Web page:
The Chicago Board Options Exchange Volatility Index dropped 7.5 percent to 15.25. The options gauge known as the VIX has tumbled 35 percent in the four days following the Fed meeting after having doubled in the previous seven days.
Eight of 10 main groups in the S&P 500 rose today. Technology companies, which added 3 percent last week, led with a 1.1 percent gain. Apple Inc. increased 1 percent. The S&P 500 technology gauge has surged 20 percent in 2014.
Intel, Cisco Systems Inc. and International Business Machines Corp. climbed more than 1.6 percent for the best performances in the Dow.
The Dow Jones Internet Composite Index rose for a fourth straight day, adding 1.1 percent, to its highest level since Sept. 12. The gauge is up 4.2 percent in 2014, climbing back after a slump of more than 19 percent earlier this year.
Facebook jumped 2 percent and Google Inc. added 2.4 percent. Priceline Group Inc. climbed 3.6 percent, while Pandora Media Inc. and Expedia Inc. increased more than 1.4 percent.
Health-care shares decreased 1.2 percent. Gilead slid 14 percent after the biggest drug-benefit manager in the U.S. chose a pill from AbbVie Inc. to be the sole hepatitis C treatment approved for many patients, as insurers seek to rein in the rising cost of medicine.
Express Scripts Holding Co., which helps insurers and large employers provide drug coverage, opted to narrow doctors’ treatment options in exchange for lower prices. Express Scripts has waged a campaign all year against Gilead’s hepatitis C drugs, calling their cost of more than $1,000 a pill part of an unsustainable trend of surging prices for medicine designed to treat complex health conditions.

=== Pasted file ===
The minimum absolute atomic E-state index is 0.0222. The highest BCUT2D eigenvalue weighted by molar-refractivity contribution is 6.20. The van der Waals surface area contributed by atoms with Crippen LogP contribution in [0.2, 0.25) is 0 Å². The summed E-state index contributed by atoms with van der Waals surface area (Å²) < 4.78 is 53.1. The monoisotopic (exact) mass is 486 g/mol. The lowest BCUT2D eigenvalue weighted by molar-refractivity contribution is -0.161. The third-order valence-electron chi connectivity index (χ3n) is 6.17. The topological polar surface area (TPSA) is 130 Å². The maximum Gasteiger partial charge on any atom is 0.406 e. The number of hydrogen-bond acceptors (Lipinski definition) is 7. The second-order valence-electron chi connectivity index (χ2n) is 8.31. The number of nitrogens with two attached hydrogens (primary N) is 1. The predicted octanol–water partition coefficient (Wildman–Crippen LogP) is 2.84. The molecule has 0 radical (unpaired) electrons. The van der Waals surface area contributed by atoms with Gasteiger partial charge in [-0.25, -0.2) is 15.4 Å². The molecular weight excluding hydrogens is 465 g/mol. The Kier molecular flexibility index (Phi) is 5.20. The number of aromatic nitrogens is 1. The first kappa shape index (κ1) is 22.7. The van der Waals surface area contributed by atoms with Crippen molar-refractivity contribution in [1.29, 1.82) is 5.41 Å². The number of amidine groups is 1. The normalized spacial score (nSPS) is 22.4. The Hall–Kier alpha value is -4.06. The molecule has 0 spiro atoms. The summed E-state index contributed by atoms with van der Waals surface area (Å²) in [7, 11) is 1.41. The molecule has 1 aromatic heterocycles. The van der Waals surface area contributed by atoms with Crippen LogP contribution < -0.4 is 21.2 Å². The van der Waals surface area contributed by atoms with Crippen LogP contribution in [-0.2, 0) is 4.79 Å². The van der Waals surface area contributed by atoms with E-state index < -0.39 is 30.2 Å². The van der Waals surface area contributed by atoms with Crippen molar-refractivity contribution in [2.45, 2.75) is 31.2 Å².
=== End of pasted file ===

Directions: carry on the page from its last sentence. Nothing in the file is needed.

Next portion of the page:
Biotechnology and life-science companies were the biggest drag on the S&P 500 among 24 industries, taking 4 points off the index. The group accounts for 9.7 percent of the equities benchmark, second most among 24 groups behind software companies.
The Nasdaq Biotechnology Index slipped 2.4 percent, paring an earlier drop of as much as 3.3 percent. The gauge is up 36 percent in 2014, reaching a record on Dec. 19 after recovering from a slump of more than 20 percent earlier this year.
Other drug companies retreated. Biogen Idec Inc. and Eli Lilly & Co. lost more than 1.3 percent. Celgene Corp. slipped 3.1 percent.
Energy companies in the S&P 500 fell 1 percent as the price of crude oil declined for the second time in three days. The shares had the biggest rally in the benchmark index last week, climbing 9.7 percent.
Oil has slumped about 21 percent since OPEC decided against cutting its production target last month, prompting a plunge in the value of currencies from the Russian ruble to the Norwegian krone.
Chesapeake Energy Corp. and Southwestern Energy Co. slid more than 5.4 percent, while Transocean Ltd. decreased 1.8 percent.
Caesars Entertainment Corp. surged 11 percent, its biggest increase in more than five weeks. The casino operator is buying back an affiliate it set up last year in a deal that will help it restructure $18.4 billion of debt.